This is one of the shorter Hamlet movies to get released just running less than 2 hours which is definitely useful if you wanted a quick summary of the story. And its not a horrible film its definitely watchable and its pretty innocent experiment. When it was released it was well received surprisingly reaching a 70/100 on Metacritic it hasn't aged well however. Hamlet 2000 is still fun to poke at with a group of people. But still there are tons of other adaptions of Hamlet that should be checked out like the 1948 and 1996 ones. Hamlet 2000 gets a 4/10
Also Bill Murray is in this.
Michael Almereyda's adaptation belongs to the latter category.
Although I do believe that Shakespeare is remembered to this day more for his dialogue than his stories (and there is no shame in that), "Hamlet" is probably one of his best-developed plots, vying for "Othello" in terms of complexity. Hamlet is the teenaged prince of Denmark, who comes home from college upon hearing that his father has been killed, and his uncle Claudius has married the queen, Gertrude. Hamlet's father arrives as a ghost to tell him that Claudius is responsible for his death, and tasks him with revenge. Hamlet only trusts Horatio, another friend from college, with this information, not even telling his love, Ophelia. At the same time, Hamlet must feign madness to avoid suspicion from Ophelia's father (and Claudius's man crush) Polonius, as well as college chums Rosencrantz and Guildenstern.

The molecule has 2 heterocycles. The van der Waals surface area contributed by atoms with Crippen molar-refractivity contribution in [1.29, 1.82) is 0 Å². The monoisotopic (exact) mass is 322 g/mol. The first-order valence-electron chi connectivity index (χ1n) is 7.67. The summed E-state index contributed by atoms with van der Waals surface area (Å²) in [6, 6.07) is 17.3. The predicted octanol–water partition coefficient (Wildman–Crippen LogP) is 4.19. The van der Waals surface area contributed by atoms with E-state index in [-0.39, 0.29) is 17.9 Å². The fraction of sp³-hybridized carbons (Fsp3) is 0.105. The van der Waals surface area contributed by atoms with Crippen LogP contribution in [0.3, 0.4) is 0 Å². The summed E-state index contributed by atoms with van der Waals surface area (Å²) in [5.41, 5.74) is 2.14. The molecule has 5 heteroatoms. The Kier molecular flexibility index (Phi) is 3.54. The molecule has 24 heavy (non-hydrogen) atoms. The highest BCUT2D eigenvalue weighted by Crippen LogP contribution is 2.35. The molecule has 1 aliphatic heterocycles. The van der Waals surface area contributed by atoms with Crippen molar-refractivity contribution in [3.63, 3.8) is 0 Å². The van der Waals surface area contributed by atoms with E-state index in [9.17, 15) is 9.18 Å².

It gets more complicated.
Still, more important than the story are the characters. For example, "Reservoir Dogs" (written and directed by the modern-day Shakespeare, Quentin Tarantino) is not a particularly complex story, but seems that way through storytelling and (more importantly) its complex characters.
So not only does Hamlet have a complex story, it has characters with a variety of motives, definitely open for interpretation. This play isn't "Romeo and Juliet" or "Titus Andronicus" people- this play is art, plain and simple.
As you can imagine, adaptation can be a bit of a bitch. Some people, like Kenneth Branagh, get it right.
Thank God for films like this that make us appreciate the good versions we get.
Let's talk about performances, because that's what will ultimately determine if your adaptation is a hit or a dud. The story should stand on its own. Granted, the adapted script in this film DOESN'T stand on its own, but we'll get to that later.
Ethan Hawke plays Hamlet, and good God, he is awful. I'm sure this is not his fault. It can't be. Ethan Hawke is a talented actor. And yet, for some reason, this film sucks his talent from him in the worst way.
The way he plays Hamlet is unbearably one-note. While it's true that Hamlet is extremely depressed, the people in charge of this film have clearly never met a depressed person before. Every line, every word, is imbued with an air of melancholy, completely devoid of energy. This is not how depressed people act. Eeyore was not meant to be taken seriously.